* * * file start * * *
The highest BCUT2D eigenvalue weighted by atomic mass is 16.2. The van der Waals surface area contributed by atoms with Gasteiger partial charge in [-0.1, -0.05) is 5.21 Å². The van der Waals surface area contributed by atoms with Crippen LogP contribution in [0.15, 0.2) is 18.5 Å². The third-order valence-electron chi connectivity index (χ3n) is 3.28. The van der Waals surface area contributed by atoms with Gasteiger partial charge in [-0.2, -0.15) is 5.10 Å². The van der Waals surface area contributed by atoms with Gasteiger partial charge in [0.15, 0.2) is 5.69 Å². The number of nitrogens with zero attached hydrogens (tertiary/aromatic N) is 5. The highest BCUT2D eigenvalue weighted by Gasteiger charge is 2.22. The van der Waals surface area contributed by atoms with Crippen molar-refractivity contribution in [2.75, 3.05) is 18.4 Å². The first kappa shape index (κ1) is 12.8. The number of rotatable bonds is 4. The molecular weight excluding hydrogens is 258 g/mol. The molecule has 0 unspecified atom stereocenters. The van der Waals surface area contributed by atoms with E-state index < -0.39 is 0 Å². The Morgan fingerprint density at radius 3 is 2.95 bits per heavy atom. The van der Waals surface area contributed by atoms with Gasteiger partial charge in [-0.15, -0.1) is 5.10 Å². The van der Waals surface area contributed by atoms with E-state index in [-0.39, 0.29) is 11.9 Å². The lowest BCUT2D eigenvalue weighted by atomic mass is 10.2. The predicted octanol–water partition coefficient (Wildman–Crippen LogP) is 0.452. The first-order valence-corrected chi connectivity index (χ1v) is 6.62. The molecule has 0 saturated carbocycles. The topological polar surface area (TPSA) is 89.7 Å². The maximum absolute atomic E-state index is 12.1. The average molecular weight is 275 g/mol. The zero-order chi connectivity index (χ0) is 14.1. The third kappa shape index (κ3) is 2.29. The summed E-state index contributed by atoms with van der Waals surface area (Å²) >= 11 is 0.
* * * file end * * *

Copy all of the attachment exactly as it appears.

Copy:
The highest BCUT2D eigenvalue weighted by atomic mass is 16.2. The van der Waals surface area contributed by atoms with Gasteiger partial charge in [-0.1, -0.05) is 5.21 Å². The van der Waals surface area contributed by atoms with Crippen LogP contribution in [0.15, 0.2) is 18.5 Å². The third-order valence-electron chi connectivity index (χ3n) is 3.28. The van der Waals surface area contributed by atoms with Gasteiger partial charge in [-0.2, -0.15) is 5.10 Å². The van der Waals surface area contributed by atoms with Gasteiger partial charge in [0.15, 0.2) is 5.69 Å². The number of nitrogens with zero attached hydrogens (tertiary/aromatic N) is 5. The highest BCUT2D eigenvalue weighted by Gasteiger charge is 2.22. The van der Waals surface area contributed by atoms with Crippen molar-refractivity contribution in [2.75, 3.05) is 18.4 Å². The first kappa shape index (κ1) is 12.8. The number of rotatable bonds is 4. The molecular weight excluding hydrogens is 258 g/mol. The molecule has 0 unspecified atom stereocenters. The van der Waals surface area contributed by atoms with E-state index < -0.39 is 0 Å². The Morgan fingerprint density at radius 3 is 2.95 bits per heavy atom. The van der Waals surface area contributed by atoms with Gasteiger partial charge in [-0.15, -0.1) is 5.10 Å². The van der Waals surface area contributed by atoms with E-state index in [-0.39, 0.29) is 11.9 Å². The lowest BCUT2D eigenvalue weighted by atomic mass is 10.2. The predicted octanol–water partition coefficient (Wildman–Crippen LogP) is 0.452. The first-order valence-corrected chi connectivity index (χ1v) is 6.62. The molecule has 0 saturated carbocycles. The topological polar surface area (TPSA) is 89.7 Å². The maximum absolute atomic E-state index is 12.1. The average molecular weight is 275 g/mol. The zero-order chi connectivity index (χ0) is 14.1. The third kappa shape index (κ3) is 2.29. The summed E-state index contributed by atoms with van der Waals surface area (Å²) >= 11 is 0.